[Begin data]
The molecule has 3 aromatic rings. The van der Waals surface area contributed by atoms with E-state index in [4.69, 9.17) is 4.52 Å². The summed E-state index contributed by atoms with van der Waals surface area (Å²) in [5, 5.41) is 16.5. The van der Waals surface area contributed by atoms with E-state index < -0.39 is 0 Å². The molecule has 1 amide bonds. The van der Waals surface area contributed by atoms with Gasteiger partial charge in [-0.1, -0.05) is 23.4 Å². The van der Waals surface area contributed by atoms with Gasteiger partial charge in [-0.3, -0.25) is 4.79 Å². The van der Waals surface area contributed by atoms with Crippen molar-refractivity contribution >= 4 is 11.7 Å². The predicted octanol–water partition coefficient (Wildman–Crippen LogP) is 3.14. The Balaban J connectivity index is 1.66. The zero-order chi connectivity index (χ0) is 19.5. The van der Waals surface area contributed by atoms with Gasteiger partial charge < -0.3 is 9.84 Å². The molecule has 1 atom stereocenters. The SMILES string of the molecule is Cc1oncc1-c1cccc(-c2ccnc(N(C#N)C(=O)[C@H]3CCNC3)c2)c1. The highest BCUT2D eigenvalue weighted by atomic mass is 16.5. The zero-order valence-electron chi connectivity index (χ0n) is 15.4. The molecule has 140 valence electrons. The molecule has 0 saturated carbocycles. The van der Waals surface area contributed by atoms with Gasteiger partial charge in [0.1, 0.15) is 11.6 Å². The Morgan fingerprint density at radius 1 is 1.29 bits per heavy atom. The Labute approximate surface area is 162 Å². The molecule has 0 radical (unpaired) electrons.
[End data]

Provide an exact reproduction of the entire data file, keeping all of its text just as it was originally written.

The molecule has 3 aromatic rings. The van der Waals surface area contributed by atoms with E-state index in [4.69, 9.17) is 4.52 Å². The summed E-state index contributed by atoms with van der Waals surface area (Å²) in [5, 5.41) is 16.5. The van der Waals surface area contributed by atoms with E-state index < -0.39 is 0 Å². The molecule has 1 amide bonds. The van der Waals surface area contributed by atoms with Gasteiger partial charge in [-0.1, -0.05) is 23.4 Å². The van der Waals surface area contributed by atoms with Gasteiger partial charge in [-0.3, -0.25) is 4.79 Å². The van der Waals surface area contributed by atoms with Crippen molar-refractivity contribution >= 4 is 11.7 Å². The predicted octanol–water partition coefficient (Wildman–Crippen LogP) is 3.14. The Balaban J connectivity index is 1.66. The zero-order chi connectivity index (χ0) is 19.5. The van der Waals surface area contributed by atoms with Gasteiger partial charge < -0.3 is 9.84 Å². The molecule has 1 atom stereocenters. The SMILES string of the molecule is Cc1oncc1-c1cccc(-c2ccnc(N(C#N)C(=O)[C@H]3CCNC3)c2)c1. The highest BCUT2D eigenvalue weighted by atomic mass is 16.5. The zero-order valence-electron chi connectivity index (χ0n) is 15.4. The molecule has 140 valence electrons. The molecule has 0 saturated carbocycles. The van der Waals surface area contributed by atoms with Gasteiger partial charge in [0.1, 0.15) is 11.6 Å². The Morgan fingerprint density at radius 1 is 1.29 bits per heavy atom. The Labute approximate surface area is 162 Å². The molecule has 0 radical (unpaired) electrons.